Earth Mission Asia

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EMA aims to see that all people in remote areas in Karen State, Myanmar have access to high quality health care.

A five-year Physicians Assistant training program is designed specifically for practice in a remote environment and equips healthcare teams to serve people in their villages. In addition, they offer an engineering program enabling you people to fix equipment and machinery for the centre as well as locals.

CFC is delighted to partner with EMA. We want to promote the work they do and support them as they make a difference saving lives and reaching people with the love of God.


There are many changes that may lead to improvement that I want to see in Karen areas. Among them, I want to see a better quality of healthcare because I have learned throughout my life that many of my people in the jungle died, mainly because they could not get proper treatment due to very limited healthcare workers, equipment, treatments, and knowledge. I believe there is nothing more valuable than life in this world. So, better healthcare is what I want to see in Karen areas, and I am delighted to be a part of it because of EMA. I strongly believe there will be a big change in the healthcare field in Karen remote areas very shortly because of EMA.” – Naw Eh Ser Gay EMA Year 2 Physician Assistant student

Earth Mission Asia – Annual Report

As a church, we have the privilege of supporting the work of EMA as they work to bring healthcare and a thriving economic future for the Karen people living in rural Myanmar. Click here to read their 2021 Annual Report and be amazed at the difference being made in people’s lives

Click here to download the May 2022 up date

Click here to go to the EMA website.

Click here to watch a video on the work of EMA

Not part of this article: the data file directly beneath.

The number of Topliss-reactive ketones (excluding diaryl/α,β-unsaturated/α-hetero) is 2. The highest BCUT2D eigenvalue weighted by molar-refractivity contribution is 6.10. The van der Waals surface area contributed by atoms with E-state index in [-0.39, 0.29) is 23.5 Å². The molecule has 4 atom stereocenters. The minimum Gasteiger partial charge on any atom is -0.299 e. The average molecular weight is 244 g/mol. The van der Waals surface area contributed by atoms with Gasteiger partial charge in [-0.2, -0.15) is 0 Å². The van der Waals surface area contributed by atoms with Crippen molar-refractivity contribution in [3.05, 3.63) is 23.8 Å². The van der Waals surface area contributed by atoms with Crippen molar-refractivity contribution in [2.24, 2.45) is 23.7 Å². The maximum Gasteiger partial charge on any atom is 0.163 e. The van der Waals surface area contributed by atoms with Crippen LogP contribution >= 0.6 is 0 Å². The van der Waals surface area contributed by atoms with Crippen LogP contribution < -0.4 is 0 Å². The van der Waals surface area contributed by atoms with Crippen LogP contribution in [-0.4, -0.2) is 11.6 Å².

Meet Saw Moo

… an Earth Mission Physician Associate graduate now leading the clinic other medical professionals avoided.

Today, Saw Moo’s remote clinic serves roughly 10,000 patients every year. Not only that, he is multiplying his medical education to train more young adults to transform their communities through healthcare—131 trainees and counting!

“Why did I want to become a Physician Associate? Myanmar is a dark and difficult place. I am a Christian, so I am being light. I am trying to change my country to a better place.”

My name is Saw Moo. I am an Earth Mission graduate and the Clinic Manager of a remote jungle clinic in Karen State. This is my story.

Learning to Serve

I am from a large village in Karen State. My mother works in the home. My dad is a farmer. I have three siblings: a sister and two little brothers. Children don’t have a good chance for education in my home area. My father had to work in another country to pay for my high school.

After high school, I was teaching in my village’s school for 6 months when my village teacher told me about Earth Mission’s Physician Associate (PA) program. I decided to join the program to serve my people who don’t have access to proper healthcare. When I first started, I didn’t have any real knowledge about diseases, medicines and patient care. Now, I know that I can literally save lives, and I can make patients feel better.

Why did I want to become a PA? Myanmar is a dark and difficult place. I am a Christian, so I am being light. I am trying to change my country to a better place. My grandfather is a pastor. He gave me my name when I was born. My full name means “Alive Unshakable Truth.” That is who I am.